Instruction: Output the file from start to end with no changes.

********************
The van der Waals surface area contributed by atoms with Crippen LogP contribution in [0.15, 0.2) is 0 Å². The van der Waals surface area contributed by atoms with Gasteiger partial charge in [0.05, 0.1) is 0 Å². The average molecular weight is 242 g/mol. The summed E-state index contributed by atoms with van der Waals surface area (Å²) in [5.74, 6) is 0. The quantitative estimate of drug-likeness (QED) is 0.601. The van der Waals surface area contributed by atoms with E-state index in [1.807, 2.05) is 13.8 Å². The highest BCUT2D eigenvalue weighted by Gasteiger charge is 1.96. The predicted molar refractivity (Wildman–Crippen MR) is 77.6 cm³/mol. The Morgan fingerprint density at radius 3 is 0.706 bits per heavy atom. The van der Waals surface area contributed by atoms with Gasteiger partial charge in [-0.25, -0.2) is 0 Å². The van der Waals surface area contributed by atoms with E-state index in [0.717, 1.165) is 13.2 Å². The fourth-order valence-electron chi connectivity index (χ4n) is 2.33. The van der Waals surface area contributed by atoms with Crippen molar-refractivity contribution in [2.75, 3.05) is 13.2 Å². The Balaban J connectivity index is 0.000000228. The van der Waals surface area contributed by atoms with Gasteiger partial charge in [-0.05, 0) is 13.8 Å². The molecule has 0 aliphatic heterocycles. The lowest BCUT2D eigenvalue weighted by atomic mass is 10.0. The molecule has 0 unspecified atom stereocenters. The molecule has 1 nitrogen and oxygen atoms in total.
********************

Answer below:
The van der Waals surface area contributed by atoms with Crippen LogP contribution in [0.15, 0.2) is 0 Å². The van der Waals surface area contributed by atoms with Gasteiger partial charge in [0.05, 0.1) is 0 Å². The average molecular weight is 242 g/mol. The summed E-state index contributed by atoms with van der Waals surface area (Å²) in [5.74, 6) is 0. The quantitative estimate of drug-likeness (QED) is 0.601. The van der Waals surface area contributed by atoms with E-state index in [1.807, 2.05) is 13.8 Å². The highest BCUT2D eigenvalue weighted by Gasteiger charge is 1.96. The predicted molar refractivity (Wildman–Crippen MR) is 77.6 cm³/mol. The Morgan fingerprint density at radius 3 is 0.706 bits per heavy atom. The van der Waals surface area contributed by atoms with Gasteiger partial charge in [-0.25, -0.2) is 0 Å². The van der Waals surface area contributed by atoms with E-state index in [0.717, 1.165) is 13.2 Å². The fourth-order valence-electron chi connectivity index (χ4n) is 2.33. The van der Waals surface area contributed by atoms with Crippen molar-refractivity contribution in [2.75, 3.05) is 13.2 Å². The Balaban J connectivity index is 0.000000228. The van der Waals surface area contributed by atoms with Gasteiger partial charge in [-0.05, 0) is 13.8 Å². The molecule has 0 aliphatic heterocycles. The lowest BCUT2D eigenvalue weighted by atomic mass is 10.0. The molecule has 0 unspecified atom stereocenters. The molecule has 1 nitrogen and oxygen atoms in total.